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ResourcesResearch IntegrityQ&A Linda Beaumont: Journals should take action against toxic peer reviews – Nature Index (Gemma Conroy | August 2019)

Australasian Human Research Ethics Consultancy Services Pty Ltd (AHRECS)

Q&A Linda Beaumont: Journals should take action against toxic peer reviews – Nature Index (Gemma Conroy | August 2019)

Published/Released on August 30, 2019 | Posted by Admin on September 8, 2019 / , , , ,
 


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Keep it constructive.

Learning to accept criticism is an important skill for researchers navigating the peer-review process. But what happens when the feedback is unhelpful, rude or downright toxic?

Linda Beaumont, an ecologist at Macquarie University in Australia, is no stranger to a harsh review.

“One reviewer of a submission bluntly wrote, ‘I can’t believe the authors used this approach. This paper shouldn’t be published,’” says Beaumont. “Two sentences. I was gobsmacked.”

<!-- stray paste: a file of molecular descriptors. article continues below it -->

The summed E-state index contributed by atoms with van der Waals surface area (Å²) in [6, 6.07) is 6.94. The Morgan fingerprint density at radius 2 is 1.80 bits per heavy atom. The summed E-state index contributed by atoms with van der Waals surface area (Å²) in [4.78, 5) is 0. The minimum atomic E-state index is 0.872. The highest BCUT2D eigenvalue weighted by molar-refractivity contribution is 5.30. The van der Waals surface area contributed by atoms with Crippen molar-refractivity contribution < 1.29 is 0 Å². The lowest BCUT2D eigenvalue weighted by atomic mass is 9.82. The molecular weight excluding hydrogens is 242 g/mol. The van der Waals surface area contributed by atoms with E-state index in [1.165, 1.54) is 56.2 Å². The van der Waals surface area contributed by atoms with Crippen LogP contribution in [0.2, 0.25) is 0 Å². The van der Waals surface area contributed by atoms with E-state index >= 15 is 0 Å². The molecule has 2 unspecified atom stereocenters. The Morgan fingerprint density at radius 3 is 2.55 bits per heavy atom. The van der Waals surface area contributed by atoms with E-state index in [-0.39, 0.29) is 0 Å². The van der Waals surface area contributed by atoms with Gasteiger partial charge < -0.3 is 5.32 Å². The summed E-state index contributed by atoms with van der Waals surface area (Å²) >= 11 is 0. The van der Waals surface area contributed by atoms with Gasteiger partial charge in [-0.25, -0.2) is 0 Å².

But when one of her PhD students received a similarly cutting review, Beaumont knew it was time to speak out.

In August 2019, she published a comment in Nature calling for clear ethical guidelines for peer-reviewers. She adds that editors have a role to play in addressing damaging feedback before it reaches the authors.

Nature Index spoke to Beaumont about how peer reviewers can keep their feedback constructive, and how authors should respond when they don’t.

Read the rest of this discussion piece



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